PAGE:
When you grow your own potatoes, you know without question what your potatoes have been exposed to when you dig them out of the ground. Planting your potatoes properly will help ensure that the crop grows and breaks the ground when you expect them to. Treat the plants carefully to avoid damaging the tubers.
Create a furrow in the ground 3 to 5 inches deep. Space the potato rows 2 to 3 feet apart. Place the seeds in the furrows 12 inches apart. Cover the rows with fresh soil. Make sure that the planted seed pieces include at least one eye in good condition to achieve crop production. Use seed potatoes to obtain the most successful seed pieces for new crops.
Plant your potato seeds starting in early March, continuing through the end of June for the latest varieties. Select early-production varieties for March plantings. Do not plant potato seeds too early. If the ground is too cold or still too damp, the seeds may rot before they are able to fully develop. Wait for frost risk to pass, though potatoes will survive a random frost should it occur.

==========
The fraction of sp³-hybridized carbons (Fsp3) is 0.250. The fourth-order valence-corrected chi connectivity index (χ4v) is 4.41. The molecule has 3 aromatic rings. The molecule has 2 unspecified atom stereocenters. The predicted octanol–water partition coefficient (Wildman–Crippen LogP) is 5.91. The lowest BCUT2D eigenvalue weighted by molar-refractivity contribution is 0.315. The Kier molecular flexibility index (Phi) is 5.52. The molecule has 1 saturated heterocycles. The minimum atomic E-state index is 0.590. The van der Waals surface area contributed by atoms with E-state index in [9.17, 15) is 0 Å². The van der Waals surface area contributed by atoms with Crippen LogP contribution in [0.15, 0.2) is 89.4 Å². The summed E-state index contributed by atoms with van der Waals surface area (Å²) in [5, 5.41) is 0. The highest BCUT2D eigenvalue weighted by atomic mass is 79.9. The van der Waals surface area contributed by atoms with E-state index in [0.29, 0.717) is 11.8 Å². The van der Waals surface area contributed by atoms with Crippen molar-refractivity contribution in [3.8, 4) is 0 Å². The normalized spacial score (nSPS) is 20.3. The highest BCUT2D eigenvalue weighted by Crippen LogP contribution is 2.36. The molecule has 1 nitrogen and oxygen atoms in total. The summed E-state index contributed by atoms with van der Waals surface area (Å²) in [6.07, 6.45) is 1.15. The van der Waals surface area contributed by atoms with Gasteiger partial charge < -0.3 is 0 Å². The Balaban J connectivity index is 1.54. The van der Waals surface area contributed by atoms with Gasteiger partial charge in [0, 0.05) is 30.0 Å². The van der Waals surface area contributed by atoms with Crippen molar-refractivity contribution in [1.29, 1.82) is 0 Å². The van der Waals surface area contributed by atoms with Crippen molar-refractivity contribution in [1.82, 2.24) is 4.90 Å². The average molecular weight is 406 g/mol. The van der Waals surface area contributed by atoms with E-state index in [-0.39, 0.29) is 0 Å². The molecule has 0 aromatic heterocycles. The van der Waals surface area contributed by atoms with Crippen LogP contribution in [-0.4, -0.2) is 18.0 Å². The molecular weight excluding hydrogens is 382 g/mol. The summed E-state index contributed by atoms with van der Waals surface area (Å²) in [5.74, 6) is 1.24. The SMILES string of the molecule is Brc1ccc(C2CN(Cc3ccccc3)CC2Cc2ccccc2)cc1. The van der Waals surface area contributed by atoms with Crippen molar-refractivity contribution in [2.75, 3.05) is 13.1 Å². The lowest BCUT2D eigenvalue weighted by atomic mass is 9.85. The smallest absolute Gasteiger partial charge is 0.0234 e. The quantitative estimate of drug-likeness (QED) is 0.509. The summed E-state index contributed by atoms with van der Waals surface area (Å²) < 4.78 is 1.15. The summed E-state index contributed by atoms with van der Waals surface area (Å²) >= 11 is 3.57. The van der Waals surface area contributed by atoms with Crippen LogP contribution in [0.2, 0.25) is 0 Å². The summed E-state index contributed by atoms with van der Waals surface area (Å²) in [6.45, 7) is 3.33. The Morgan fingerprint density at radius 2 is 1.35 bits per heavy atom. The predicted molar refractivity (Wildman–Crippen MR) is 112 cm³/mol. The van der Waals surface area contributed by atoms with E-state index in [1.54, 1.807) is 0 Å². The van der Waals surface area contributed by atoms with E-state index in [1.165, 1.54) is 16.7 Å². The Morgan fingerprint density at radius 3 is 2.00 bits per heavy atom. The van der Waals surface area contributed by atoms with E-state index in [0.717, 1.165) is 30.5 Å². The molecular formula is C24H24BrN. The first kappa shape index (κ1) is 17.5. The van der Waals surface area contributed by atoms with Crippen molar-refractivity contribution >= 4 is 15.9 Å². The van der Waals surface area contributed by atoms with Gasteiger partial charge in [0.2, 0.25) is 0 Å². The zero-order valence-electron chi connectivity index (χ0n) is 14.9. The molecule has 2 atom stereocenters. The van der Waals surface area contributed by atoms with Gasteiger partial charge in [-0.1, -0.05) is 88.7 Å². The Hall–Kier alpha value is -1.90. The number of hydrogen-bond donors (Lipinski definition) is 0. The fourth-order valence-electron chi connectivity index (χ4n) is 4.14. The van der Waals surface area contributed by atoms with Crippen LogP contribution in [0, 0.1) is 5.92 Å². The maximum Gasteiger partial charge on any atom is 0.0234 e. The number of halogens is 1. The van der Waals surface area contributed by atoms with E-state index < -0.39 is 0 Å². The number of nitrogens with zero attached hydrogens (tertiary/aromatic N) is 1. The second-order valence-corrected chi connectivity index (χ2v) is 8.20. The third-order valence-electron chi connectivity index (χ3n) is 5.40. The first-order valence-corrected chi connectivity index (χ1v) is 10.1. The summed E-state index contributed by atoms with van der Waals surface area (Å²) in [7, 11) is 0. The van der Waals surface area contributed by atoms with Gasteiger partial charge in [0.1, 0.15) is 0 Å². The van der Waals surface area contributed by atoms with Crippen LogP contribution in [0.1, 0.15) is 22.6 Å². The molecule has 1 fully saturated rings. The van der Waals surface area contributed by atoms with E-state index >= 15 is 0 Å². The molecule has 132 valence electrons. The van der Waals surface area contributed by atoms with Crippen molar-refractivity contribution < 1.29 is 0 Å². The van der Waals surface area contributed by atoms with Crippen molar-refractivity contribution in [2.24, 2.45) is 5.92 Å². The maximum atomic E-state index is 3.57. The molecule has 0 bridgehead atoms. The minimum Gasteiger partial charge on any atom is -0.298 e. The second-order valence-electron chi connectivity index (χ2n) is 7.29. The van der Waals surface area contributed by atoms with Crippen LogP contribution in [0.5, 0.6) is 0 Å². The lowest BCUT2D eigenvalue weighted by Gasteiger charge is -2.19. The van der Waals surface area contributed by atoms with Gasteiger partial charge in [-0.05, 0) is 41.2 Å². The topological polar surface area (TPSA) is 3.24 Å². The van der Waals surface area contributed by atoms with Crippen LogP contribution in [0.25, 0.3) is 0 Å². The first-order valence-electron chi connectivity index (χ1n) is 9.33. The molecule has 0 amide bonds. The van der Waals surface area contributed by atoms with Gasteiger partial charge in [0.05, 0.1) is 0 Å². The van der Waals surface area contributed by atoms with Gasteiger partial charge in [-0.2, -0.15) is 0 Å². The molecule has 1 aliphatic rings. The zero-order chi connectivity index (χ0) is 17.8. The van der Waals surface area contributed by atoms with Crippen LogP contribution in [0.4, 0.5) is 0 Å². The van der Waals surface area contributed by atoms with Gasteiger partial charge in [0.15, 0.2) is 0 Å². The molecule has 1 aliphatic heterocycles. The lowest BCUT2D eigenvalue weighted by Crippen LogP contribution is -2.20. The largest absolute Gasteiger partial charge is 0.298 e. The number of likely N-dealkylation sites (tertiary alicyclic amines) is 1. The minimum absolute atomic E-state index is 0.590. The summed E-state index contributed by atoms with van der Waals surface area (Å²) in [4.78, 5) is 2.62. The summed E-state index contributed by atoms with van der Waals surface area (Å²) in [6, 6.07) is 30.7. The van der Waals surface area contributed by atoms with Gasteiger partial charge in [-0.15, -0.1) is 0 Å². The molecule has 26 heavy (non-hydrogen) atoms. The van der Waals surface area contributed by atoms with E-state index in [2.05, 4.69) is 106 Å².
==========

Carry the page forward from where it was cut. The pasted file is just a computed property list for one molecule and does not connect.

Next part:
Apply a fungicide and pesticide weekly to protect your potato plants from infestations. Apply a mulch layer to preserve moisture once the potatoes break the ground. Hoe the soil around the plants into a row to create loose soil mounds against the production rows. The mounds created during this repeated process discourages weed production, protects shallow tubers from sunburn and aerates the soil for optimal plant production.
Wait for the vines to die before harvesting the potatoes. Dig the potatoes up carefully to avoid damaging the plant. Rest the potatoes on the surface of the garden to allow them to dry before you remove them. Store your potatoes in a cool, dry place to extend their shelf life. Select an environment where the temperature stays at 40 degrees F or lower for winter storage.